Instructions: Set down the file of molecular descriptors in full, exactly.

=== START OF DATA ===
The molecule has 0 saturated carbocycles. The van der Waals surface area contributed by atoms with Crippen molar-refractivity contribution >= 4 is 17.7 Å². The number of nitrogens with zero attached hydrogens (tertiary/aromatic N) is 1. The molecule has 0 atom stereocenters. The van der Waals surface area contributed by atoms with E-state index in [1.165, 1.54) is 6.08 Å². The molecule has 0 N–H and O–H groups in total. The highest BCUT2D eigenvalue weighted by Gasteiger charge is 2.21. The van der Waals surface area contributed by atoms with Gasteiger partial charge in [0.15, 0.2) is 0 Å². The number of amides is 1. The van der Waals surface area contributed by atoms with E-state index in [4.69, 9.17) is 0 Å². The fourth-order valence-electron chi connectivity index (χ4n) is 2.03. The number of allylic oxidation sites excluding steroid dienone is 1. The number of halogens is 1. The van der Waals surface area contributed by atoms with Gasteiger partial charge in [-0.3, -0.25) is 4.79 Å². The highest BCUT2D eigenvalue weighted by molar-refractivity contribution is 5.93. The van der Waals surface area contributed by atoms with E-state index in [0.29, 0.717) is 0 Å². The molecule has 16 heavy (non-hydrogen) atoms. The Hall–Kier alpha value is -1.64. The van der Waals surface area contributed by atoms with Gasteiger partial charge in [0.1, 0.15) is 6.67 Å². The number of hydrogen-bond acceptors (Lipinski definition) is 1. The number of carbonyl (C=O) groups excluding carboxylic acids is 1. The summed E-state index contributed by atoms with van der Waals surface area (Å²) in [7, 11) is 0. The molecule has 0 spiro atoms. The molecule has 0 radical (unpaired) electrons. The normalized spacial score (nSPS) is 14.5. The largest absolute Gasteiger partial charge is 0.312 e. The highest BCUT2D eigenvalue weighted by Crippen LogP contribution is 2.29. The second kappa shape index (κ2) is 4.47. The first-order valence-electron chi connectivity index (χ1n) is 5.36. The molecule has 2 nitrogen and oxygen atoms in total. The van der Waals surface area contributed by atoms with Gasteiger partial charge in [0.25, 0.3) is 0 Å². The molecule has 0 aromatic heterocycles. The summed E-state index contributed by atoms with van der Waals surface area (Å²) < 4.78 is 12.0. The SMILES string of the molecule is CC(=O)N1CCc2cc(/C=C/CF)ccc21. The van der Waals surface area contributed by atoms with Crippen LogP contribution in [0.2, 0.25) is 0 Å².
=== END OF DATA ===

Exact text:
The molecule has 0 saturated carbocycles. The van der Waals surface area contributed by atoms with Crippen molar-refractivity contribution >= 4 is 17.7 Å². The number of nitrogens with zero attached hydrogens (tertiary/aromatic N) is 1. The molecule has 0 atom stereocenters. The van der Waals surface area contributed by atoms with E-state index in [1.165, 1.54) is 6.08 Å². The molecule has 0 N–H and O–H groups in total. The highest BCUT2D eigenvalue weighted by Gasteiger charge is 2.21. The van der Waals surface area contributed by atoms with Gasteiger partial charge in [0.15, 0.2) is 0 Å². The number of amides is 1. The van der Waals surface area contributed by atoms with E-state index in [4.69, 9.17) is 0 Å². The fourth-order valence-electron chi connectivity index (χ4n) is 2.03. The number of allylic oxidation sites excluding steroid dienone is 1. The number of halogens is 1. The van der Waals surface area contributed by atoms with Gasteiger partial charge in [-0.3, -0.25) is 4.79 Å². The highest BCUT2D eigenvalue weighted by molar-refractivity contribution is 5.93. The van der Waals surface area contributed by atoms with E-state index in [0.29, 0.717) is 0 Å². The molecule has 16 heavy (non-hydrogen) atoms. The Hall–Kier alpha value is -1.64. The van der Waals surface area contributed by atoms with Gasteiger partial charge in [0.1, 0.15) is 6.67 Å². The number of hydrogen-bond acceptors (Lipinski definition) is 1. The number of carbonyl (C=O) groups excluding carboxylic acids is 1. The summed E-state index contributed by atoms with van der Waals surface area (Å²) in [7, 11) is 0. The molecule has 0 spiro atoms. The molecule has 0 radical (unpaired) electrons. The normalized spacial score (nSPS) is 14.5. The largest absolute Gasteiger partial charge is 0.312 e. The highest BCUT2D eigenvalue weighted by Crippen LogP contribution is 2.29. The second kappa shape index (κ2) is 4.47. The first-order valence-electron chi connectivity index (χ1n) is 5.36. The molecule has 2 nitrogen and oxygen atoms in total. The van der Waals surface area contributed by atoms with Gasteiger partial charge in [0.25, 0.3) is 0 Å². The molecule has 0 aromatic heterocycles. The summed E-state index contributed by atoms with van der Waals surface area (Å²) < 4.78 is 12.0. The SMILES string of the molecule is CC(=O)N1CCc2cc(/C=C/CF)ccc21. The van der Waals surface area contributed by atoms with Crippen LogP contribution in [0.2, 0.25) is 0 Å².